Vigorous protocol measures await Ghanaian Vegetable Exporters after EU ban is lifted

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Ghana vegetable farmers and exporters are to follow very stringent measures in the coming export seasons in order to meet the requirements of vegetable exports into the European Union market as the two year old ban on exports expires on December 31, 2017.

Come January 2018, the ban on the exportation of farm produce, especially vegetables such as Chilli pepper, ridged gourd and eggplant from Ghana into the European Union (EU) market will be officially lifted since the EU does not wish to extend the ban beyond December 31. However, vegetable exporters are to undergo rigorous protocols before final certification for exports of their produce is allowed.

The phyto-sanitary conditions that necessitated the ban have been improved to meet the European standards and according to the European Union’s 2017 audit on Ghana after its review of the new Roadmap for Pest Reduction in Ghana’s Vegetable Export Sector the road is now clear for resumption of export activities from next year for those who have adopted the new protocol as their guide.

A representative from the Ministry of Food and Agriculture, William Lamptey, speaking at the last GhanaVeg Business Platform Meeting in Accra, expressed the Ministry’s happy at the efforts and sacrifices that have been made by stakeholders to find a lasting solution to the challenge in the growing and export of vegetables in Ghana. He said this has begun to yield the desired results leading to the eventual lifting of the ban on Ghana.

The European Union is the biggest market for Ghana in terms of vegetable exports, however sanctions were placed on exports of vegetables from Ghana due to repeated pest interceptions. The main pests that engulfed the vegetable sector necessitating the ban included thrips, false codling moth, whiteflies and fruit flies which attacked exportable crops such as the ridged gourd, chilli pepper, and eggplant.

Though initially the ban on Ghana was supposed to last until December 2016, it was extended to December 2017 but after a number of interventions facilitated by the Ministry of Food and Agriculture in collaboration with other stakeholders were rolled out, the EU has communicated that it does not wish to extend the ban beyond this year.

Mr. Lamptey explained that the ban was as a result of the fact that the vegetable export market was not properly regulated and therefore it was difficult for the country to control the quality of the produce that left it shores to the EU. He expressed confidence that the new protocols will help reduce the incidence of pest and prevent a further ban.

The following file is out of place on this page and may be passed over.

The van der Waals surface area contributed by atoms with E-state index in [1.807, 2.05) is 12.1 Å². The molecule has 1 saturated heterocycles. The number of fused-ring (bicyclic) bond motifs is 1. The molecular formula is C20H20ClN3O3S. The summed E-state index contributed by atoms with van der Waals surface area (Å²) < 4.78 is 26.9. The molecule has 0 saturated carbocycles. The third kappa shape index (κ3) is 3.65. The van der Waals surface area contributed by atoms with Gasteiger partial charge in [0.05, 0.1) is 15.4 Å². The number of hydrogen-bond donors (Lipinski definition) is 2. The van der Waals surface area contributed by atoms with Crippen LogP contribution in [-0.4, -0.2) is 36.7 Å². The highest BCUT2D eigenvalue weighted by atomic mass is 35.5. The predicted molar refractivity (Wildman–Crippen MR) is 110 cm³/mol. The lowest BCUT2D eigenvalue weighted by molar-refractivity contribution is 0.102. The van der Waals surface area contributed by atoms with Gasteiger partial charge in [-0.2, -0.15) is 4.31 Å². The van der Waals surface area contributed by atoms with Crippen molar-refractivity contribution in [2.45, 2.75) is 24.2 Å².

To ensure that Ghana’s vegetable export market was quickly restored and rescued from collapse after the ban, the Ministry of Food and Agriculture set up an Exports Task Force made up of public, private and donor agencies, with MoFA’s Protection and Regulatory Services Directorate (PPRSD) and the Ghana Association of Vegetable Exporters (GAVEX) as key members.

GhanaVeg and the University of Ghana, in collaboration with CABI, GIZ-MOAP and PPRSD, decided to support a team of researchers to study, analyze and advise the Export Taskforce and GAVEX on how to systematically reduce pest levels in the field, and to provide short-term, practical recommendations or a roadmap to achieve that purpose.

Dr. Ken Okwae Fening of the University of Ghana, a member of the team of researchers that came up with the Roadmap for Pest Reduction in Ghana’s Export Vegetable Sector indicated that there was a need for the enhancement of research efforts in the sector in order to reduce pest in the vegetable export.

He emphasized that Integrated Pest Management (IPM) has been the universally accepted method in managing pests on crops worldwide and it is the approved pest control method in Ghana and after the institution of the Roadmap, only about 17 interceptions of pest were made at the time of the EU’s latest audit as compared to the over 500 interceptions that were made at the time of the ban.

Dr. Fening indicated that even as the ban has been lifted, there was the need for a lot of work to be done to sustain the gains made in the sector.

GhanaVeg is a Dutch funded programme that supports the commercial vegetable sector in Ghana and it sets the platform for at least one strategic business meeting for stakeholders every quarter. Over the last four years, GhanaVeg has worked with around 30 professional vegetable to boost their production, sales and revenue. The Programme Leader is Joep van den Broek and assisted by Sheila Assibey-Yeboah.

Source: Clement Akoloh ||

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